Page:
What is a Cachalot?

A couple days ago, while reading Marco Polo’s account of his travels, I came across an interesting word: cachalot.

I had no idea what it meant, but Wikipedia – as always – held the answer. A cachalot is a sperm whale.

I love this word.

On the face of things, it’s completely useless. It’s so obscure that almost nobody will understand it, so obscure that Firefox insists even now that I’ve made a spelling error. It means exactly the same thing as “sperm whale,” so it’s completely redundant. This is exactly the kind of word that would be first on the chopping block in a newspeak regime.

But say it out loud – I mean actually try it. “KASH-uh-loh.” (It can also be KASH-uh-lot, but I think we can all agree that the long “o” and silent “t” make it sound 30% suaver and 45% more debonair.)

KASH-uh-loh. Cachalot.

It comes from French, of course, though its precise origins are hidden in the murky depths – much like the creatures themselves. One theory is that it’s based on an old French word for “tooth.” But my go-to source for etymology hasn’t even heard of it.

Some folks are so enamored with the name (and so dissatisfied with the current term) that they’ve launched a campaign to replace “sperm whale” entirely. Personally I think my time might be better spent on other causes, but there’s no denying the word has a poetic power.

And when I look at the animal itself…

Cachalot

…I can certainly appreciate the majesty of a word like “cachalot.”

What useless word do you enjoy?

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11 responses to “What is a Cachalot?

  1. I find it difficult to call any word “useless”. Since starting a word journal about seven months ago, I’ve learned lots of words that mean the exact same thing as another, more common word (like “ebullience” instead of “exuberance”, for example) that I still find myself using quite often, just because I like it better. That makes me loathe to speak of them as “useless”. The words used reflect on the speaker, after all.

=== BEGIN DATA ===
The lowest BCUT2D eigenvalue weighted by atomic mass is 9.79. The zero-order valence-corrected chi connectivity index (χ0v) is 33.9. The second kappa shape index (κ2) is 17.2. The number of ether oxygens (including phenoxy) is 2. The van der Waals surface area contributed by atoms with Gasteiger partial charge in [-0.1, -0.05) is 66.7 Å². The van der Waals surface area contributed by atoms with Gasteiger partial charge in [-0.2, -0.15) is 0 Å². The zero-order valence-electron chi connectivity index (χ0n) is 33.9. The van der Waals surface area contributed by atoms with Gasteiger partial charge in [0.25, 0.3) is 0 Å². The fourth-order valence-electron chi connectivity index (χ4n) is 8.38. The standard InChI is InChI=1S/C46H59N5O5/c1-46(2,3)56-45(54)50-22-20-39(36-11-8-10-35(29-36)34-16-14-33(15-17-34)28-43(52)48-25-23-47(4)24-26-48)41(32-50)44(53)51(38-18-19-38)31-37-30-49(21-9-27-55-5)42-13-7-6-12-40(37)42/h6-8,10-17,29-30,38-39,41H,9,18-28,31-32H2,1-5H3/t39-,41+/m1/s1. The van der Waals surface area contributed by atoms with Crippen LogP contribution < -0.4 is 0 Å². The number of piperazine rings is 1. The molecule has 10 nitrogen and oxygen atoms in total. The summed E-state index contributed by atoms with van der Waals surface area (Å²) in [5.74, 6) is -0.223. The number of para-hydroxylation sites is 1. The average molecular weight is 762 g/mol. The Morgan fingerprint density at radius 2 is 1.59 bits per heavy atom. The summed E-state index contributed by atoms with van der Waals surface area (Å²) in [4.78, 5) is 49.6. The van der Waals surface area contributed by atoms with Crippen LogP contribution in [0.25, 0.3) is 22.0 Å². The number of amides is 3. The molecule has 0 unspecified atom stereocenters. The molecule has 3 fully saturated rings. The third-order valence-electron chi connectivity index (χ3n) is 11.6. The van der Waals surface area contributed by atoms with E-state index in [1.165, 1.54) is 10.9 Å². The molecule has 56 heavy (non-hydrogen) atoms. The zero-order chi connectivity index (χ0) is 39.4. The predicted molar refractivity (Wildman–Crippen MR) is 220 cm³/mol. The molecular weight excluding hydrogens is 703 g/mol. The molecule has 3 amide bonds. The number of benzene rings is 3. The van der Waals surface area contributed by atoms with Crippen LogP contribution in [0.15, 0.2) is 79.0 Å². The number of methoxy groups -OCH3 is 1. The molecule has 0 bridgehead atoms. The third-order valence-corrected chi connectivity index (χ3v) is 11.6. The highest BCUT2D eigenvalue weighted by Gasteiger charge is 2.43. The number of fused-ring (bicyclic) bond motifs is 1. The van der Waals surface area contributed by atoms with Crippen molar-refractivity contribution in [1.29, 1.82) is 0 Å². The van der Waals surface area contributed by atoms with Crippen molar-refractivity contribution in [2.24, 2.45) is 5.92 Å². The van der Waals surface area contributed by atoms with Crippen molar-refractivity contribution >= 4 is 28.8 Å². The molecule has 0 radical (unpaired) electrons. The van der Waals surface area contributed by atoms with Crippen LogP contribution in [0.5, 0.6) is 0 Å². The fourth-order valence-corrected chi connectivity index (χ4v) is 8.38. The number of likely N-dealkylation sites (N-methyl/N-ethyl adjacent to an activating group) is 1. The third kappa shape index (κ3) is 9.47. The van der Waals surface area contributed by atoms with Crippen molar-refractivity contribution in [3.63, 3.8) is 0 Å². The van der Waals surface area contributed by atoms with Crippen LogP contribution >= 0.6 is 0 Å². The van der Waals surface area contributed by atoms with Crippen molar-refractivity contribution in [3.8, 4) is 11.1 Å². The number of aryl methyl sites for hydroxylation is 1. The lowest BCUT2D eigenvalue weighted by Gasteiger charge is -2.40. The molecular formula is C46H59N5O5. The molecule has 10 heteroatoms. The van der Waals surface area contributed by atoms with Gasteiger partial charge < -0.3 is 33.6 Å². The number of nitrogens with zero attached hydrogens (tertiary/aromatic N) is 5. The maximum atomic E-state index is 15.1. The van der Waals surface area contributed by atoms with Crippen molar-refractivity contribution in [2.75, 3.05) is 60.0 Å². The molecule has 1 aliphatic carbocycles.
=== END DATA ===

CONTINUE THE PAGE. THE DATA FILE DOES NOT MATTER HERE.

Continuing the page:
Also, out of curiosity, I took a few minutes to search for the word in Moby Dick, (I can’t imagine how I ever lived without my ereader) hoping and fearing that I had overlooked it before. I found it only four times. Once in the extracts, at the beginning, twice as spoken in French, and only once in a normal sentence. I am somewhat disappointed, when “sperm whale” is used over two hundred times.

    But while looking for the book in my library, I saw the French translation of Moby Dick and decided to give it a quick search too. 356 times… WTF.

  2. A fun fact. in Russian the word Cachalot is alive and well. It’s used mainly in children’s literature and I always thought that it just means a giant whale.

    There is a word in Russian for whale (kit) but the word Cachalot brings to mind a monstrously large whale that would feature in a story where it would eat a ship with all it’s crew or something of that nature.

    pronounced ka-sha-lot (Кашалот)

    • Very cool! I’m trying to think whether English has a word equivalent to the “monstrous whale” meaning. Maybe “leviathan”?

      And interesting that, while Russian and English both imported “cachalot” from French, they took it in subtly different directions…

  3. Cachalots featured predominantly in jules vernes’ 20 000 leagues under the sea during an episode where Captain Nemo attempted to protect a group of whales from what he considered creatures that should be eradicated

      • I remember reading about them when I was a kid, and terrified. Had not idea what they were, remember the author mentioning that they were “toothed”…and from them on for years always imagined them as being toothed squid. Now, years later, realized that I confused two parts of the book…and that the cachalots were simply sperm whales that were attaching other whales, whereas the squid episode was another part of the story entirely.

  4. There is actually a chapter called Cachalots and Whales:

    “You spoke of the cachalot as a small creature. I have heard of gigantic ones. They are intelligent cetacea. It is said of some that they cover themselves with seaweed and fucus, and then are taken for islands. People encamp upon them, and settle there; lights a fire——”

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